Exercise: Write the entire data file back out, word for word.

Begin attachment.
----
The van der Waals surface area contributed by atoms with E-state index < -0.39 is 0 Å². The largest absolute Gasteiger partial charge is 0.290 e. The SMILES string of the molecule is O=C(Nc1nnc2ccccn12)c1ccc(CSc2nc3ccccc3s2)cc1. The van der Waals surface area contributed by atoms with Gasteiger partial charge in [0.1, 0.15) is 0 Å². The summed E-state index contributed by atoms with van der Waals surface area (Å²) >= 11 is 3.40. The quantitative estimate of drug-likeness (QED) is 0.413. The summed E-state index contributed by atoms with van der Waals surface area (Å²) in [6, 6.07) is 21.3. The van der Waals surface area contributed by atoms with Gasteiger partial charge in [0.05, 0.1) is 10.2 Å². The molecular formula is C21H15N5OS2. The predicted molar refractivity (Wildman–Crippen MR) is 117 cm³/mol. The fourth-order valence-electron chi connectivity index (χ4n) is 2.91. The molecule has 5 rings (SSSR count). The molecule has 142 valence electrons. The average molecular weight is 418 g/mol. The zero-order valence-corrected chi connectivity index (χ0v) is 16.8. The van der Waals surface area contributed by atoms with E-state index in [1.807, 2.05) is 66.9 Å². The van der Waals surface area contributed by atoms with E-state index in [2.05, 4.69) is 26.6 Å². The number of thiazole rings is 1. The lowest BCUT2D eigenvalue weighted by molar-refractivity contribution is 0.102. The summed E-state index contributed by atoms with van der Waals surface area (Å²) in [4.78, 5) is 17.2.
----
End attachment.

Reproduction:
The van der Waals surface area contributed by atoms with E-state index < -0.39 is 0 Å². The largest absolute Gasteiger partial charge is 0.290 e. The SMILES string of the molecule is O=C(Nc1nnc2ccccn12)c1ccc(CSc2nc3ccccc3s2)cc1. The van der Waals surface area contributed by atoms with Gasteiger partial charge in [0.1, 0.15) is 0 Å². The summed E-state index contributed by atoms with van der Waals surface area (Å²) >= 11 is 3.40. The quantitative estimate of drug-likeness (QED) is 0.413. The summed E-state index contributed by atoms with van der Waals surface area (Å²) in [6, 6.07) is 21.3. The van der Waals surface area contributed by atoms with Gasteiger partial charge in [0.05, 0.1) is 10.2 Å². The molecular formula is C21H15N5OS2. The predicted molar refractivity (Wildman–Crippen MR) is 117 cm³/mol. The fourth-order valence-electron chi connectivity index (χ4n) is 2.91. The molecule has 5 rings (SSSR count). The molecule has 142 valence electrons. The average molecular weight is 418 g/mol. The zero-order valence-corrected chi connectivity index (χ0v) is 16.8. The van der Waals surface area contributed by atoms with E-state index in [1.807, 2.05) is 66.9 Å². The van der Waals surface area contributed by atoms with E-state index in [2.05, 4.69) is 26.6 Å². The number of thiazole rings is 1. The lowest BCUT2D eigenvalue weighted by molar-refractivity contribution is 0.102. The summed E-state index contributed by atoms with van der Waals surface area (Å²) in [4.78, 5) is 17.2.